By: Blonde Two
It was apparently Charles Caleb Colton who first coined the phrase, ‘Imitation is the sincerest form of flattery’. He must have been a clever man, he was educated at Eton and Kings, lived for a time in beautiful Devon and was right.
Well at least it felt that he was right when Blonde One’s new school, Trinity School in Teignmouth, first told me about their (not insignificant) plans to write their own version of ‘Dart the River’ after the Dart’s equally beautiful cousin the River Teign.
In truth my role in all of this was minute compared to the feat of outdoor and indoor organisation that the Trinity Prep teachers pulled off. ‘Dart the River’ covers the River Dart’s journey from source to sea and, determined that their book should do the same, the staff at Trinity Prep undertook to take each class to visit a different section of the Teign. As this included a venture onto Dartmoor (river sources are usually boggy) and a trip to the beach with the tinies, plus sections in between and all on the same day, I was mightily impressed. During their visits the children listened, watched and discussed whilst recording their thoughts in word and drawing much as we had before we wrote Dart the River.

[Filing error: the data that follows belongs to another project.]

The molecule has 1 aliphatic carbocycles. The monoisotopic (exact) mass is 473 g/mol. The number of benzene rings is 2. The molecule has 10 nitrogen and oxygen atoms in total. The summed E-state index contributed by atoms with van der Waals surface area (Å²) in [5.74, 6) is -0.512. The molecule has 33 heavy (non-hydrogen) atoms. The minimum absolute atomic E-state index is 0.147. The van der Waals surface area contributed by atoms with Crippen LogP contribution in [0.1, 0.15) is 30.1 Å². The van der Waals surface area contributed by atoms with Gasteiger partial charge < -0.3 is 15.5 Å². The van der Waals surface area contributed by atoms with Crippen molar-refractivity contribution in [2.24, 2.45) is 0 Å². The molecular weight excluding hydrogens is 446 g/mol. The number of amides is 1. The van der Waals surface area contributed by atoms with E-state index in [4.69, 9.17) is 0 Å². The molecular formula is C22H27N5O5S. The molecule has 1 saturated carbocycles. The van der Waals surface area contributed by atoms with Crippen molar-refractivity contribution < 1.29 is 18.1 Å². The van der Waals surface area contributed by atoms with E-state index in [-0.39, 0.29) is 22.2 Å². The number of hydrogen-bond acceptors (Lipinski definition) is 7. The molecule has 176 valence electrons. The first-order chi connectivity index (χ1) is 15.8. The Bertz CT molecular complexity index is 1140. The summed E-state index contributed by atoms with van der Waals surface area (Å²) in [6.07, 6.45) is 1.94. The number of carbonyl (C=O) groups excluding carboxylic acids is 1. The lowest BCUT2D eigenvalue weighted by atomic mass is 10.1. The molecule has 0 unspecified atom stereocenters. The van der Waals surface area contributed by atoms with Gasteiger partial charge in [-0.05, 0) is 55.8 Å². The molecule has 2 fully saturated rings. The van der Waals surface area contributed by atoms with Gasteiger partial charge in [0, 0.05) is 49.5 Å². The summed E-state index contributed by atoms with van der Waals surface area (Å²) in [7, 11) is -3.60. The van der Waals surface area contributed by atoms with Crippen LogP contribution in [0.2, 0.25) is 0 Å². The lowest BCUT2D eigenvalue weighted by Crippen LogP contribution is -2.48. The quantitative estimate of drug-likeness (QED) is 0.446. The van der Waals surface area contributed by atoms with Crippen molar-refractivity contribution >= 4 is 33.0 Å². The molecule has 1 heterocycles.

The next week (on World Book Day of course) I was invited over to Trinity School to talk in assembly about writing a book and then help run a writing workshop to encourage the students to write pages for the book. At the same time other groups were completing art and IT work to accompany the writing. I had a most marvellous time, the enthusiasm of the children was overwhelming and in many cases they didn’t need much guidance from me.
This was all back in February/March so imagine my delight when, upon my return from Norway at the end of May, I opened a package containing my very own copy of ‘Teign the River’. It is delightful just as a book but to me it means much more than that. My joy in the book is two-fold (and I will admit to tears). Firstly how wonderful to know that something you have created has had an impact on an audience and helped them to achieve something (surely the desire of authors the world over) and secondly how reassuring to see that there are still schools out there who buck the current trend towards ‘exam-only’ recognition and see the importance of being outdoors, exploring the environment and working together as a team.
Well done Trinity Prep and thank you for my new book. I will treasure it always.